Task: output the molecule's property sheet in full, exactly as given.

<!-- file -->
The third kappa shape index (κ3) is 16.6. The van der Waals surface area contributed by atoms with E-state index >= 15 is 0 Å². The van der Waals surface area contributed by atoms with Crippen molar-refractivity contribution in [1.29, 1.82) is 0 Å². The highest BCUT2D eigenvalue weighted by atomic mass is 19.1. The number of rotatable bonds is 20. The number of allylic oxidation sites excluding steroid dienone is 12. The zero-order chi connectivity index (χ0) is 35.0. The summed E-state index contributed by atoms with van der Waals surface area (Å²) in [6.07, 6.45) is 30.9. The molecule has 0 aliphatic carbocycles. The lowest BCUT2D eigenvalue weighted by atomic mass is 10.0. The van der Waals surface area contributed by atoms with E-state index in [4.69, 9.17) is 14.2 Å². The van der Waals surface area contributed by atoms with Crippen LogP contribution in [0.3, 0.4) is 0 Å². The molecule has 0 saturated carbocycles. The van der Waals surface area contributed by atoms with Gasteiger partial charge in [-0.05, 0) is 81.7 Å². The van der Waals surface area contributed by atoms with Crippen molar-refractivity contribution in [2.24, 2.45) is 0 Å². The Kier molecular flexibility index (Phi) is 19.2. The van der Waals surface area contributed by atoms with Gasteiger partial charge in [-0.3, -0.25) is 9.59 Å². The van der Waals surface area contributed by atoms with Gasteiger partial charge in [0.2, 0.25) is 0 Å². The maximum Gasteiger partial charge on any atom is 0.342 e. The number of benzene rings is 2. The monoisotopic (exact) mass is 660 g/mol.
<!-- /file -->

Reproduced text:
The third kappa shape index (κ3) is 16.6. The van der Waals surface area contributed by atoms with E-state index >= 15 is 0 Å². The van der Waals surface area contributed by atoms with Crippen molar-refractivity contribution in [1.29, 1.82) is 0 Å². The highest BCUT2D eigenvalue weighted by atomic mass is 19.1. The number of rotatable bonds is 20. The number of allylic oxidation sites excluding steroid dienone is 12. The zero-order chi connectivity index (χ0) is 35.0. The summed E-state index contributed by atoms with van der Waals surface area (Å²) in [6.07, 6.45) is 30.9. The molecule has 0 aliphatic carbocycles. The lowest BCUT2D eigenvalue weighted by atomic mass is 10.0. The van der Waals surface area contributed by atoms with E-state index in [4.69, 9.17) is 14.2 Å². The van der Waals surface area contributed by atoms with Crippen LogP contribution in [0.3, 0.4) is 0 Å². The molecule has 0 saturated carbocycles. The van der Waals surface area contributed by atoms with Gasteiger partial charge in [-0.05, 0) is 81.7 Å². The van der Waals surface area contributed by atoms with Crippen molar-refractivity contribution in [2.24, 2.45) is 0 Å². The Kier molecular flexibility index (Phi) is 19.2. The van der Waals surface area contributed by atoms with Gasteiger partial charge in [-0.3, -0.25) is 9.59 Å². The van der Waals surface area contributed by atoms with Gasteiger partial charge in [0.2, 0.25) is 0 Å². The maximum Gasteiger partial charge on any atom is 0.342 e. The number of benzene rings is 2. The monoisotopic (exact) mass is 660 g/mol.